Journal Article

Pattern Selection in Plants: Coupling Chemical Dynamics to Surface Growth in Three Dimensions

David M. Holloway and Lionel G. Harrison

in Annals of Botany

Published on behalf of The Annals of Botany Company

Volume 101, issue 3, pages 361-374
Published in print February 2008 | ISSN: 0305-7364
Published online November 2007 | e-ISSN: 1095-8290 | DOI: http://dx.doi.org/10.1093/aob/mcm295
Pattern Selection in Plants: Coupling Chemical Dynamics to Surface Growth in Three Dimensions

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  • Ecology and Conservation
  • Evolutionary Biology
  • Plant Sciences and Forestry

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Background and Aims

A study is made by computation of the interplay between the pattern formation of growth catalysts on a plant surface and the expansion of the surface to generate organismal shape. Consideration is made of the localization of morphogenetically active regions, and the occurrence within them of symmetry-breaking processes such as branching from an initially dome-shaped tip or meristem. Representation of a changing and growing three-dimensional shape is necessary, as two-dimensional work cannot distinguish, for example, formation of an annulus from dichotomous branching.

Methods

For the formation of patterns of chemical concentrations, the Brusselator reaction-diffusion model is used, applied on a hemispherical shell and generating patterns that initiate as surface spherical harmonics. The initial shape is hemispherical, represented as a mesh of triangles. These are combined into finite elements, each made up of all the triangles surrounding each node. Chemical pattern is converted into shape change by moving nodes outwards according to the concentration of growth catalyst at each, to relieve misfits caused by area increase of the finite element. New triangles are added to restore the refinement of the mesh in rapidly growing regions.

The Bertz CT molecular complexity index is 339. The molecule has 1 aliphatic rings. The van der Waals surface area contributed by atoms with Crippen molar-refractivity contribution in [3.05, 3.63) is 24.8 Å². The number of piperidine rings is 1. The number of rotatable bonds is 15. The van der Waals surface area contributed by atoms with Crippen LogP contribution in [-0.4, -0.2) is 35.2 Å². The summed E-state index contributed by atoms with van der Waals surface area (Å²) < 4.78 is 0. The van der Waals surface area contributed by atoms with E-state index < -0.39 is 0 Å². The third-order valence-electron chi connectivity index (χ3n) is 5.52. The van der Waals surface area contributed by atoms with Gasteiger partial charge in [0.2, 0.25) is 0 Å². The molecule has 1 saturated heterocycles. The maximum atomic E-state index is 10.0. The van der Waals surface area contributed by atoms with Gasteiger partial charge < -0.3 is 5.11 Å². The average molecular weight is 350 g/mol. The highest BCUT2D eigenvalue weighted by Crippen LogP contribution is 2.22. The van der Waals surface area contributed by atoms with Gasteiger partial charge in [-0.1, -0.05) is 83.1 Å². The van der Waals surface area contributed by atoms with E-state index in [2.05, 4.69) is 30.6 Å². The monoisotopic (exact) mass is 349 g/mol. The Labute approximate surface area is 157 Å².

Key Results

The postulated mechanism successfully generates: tip growth (or stalk extension by an apical meristem) to ten times original hemisphere height; tip flattening and resumption of apical advance; and dichotomous branching and higher-order branching to make whorled structures. Control of the branching plane in successive dichotomous branchings is tackled with partial success and clarification of the issues.

Conclusions

The representation of a growing plant surface in computations by an expanding mesh that has no artefacts constraining changes of shape and symmetry has been achieved. It is shown that one type of pattern-forming mechanism, Turing-type reaction-diffusion, acting within a surface to pattern a growth catalyst, can generate some of the most important types of morphogenesis in plant development.

Keywords: Morphogenesis; pattern formation; surface expansion; symmetry breaking; finite element modelling; reaction-diffusion; tip growth; dichotomous branching; whorl formation; surface spherical harmonics; Micrasterias

Journal Article.  9059 words.  Illustrated.

Subjects: Ecology and Conservation ; Evolutionary Biology ; Plant Sciences and Forestry

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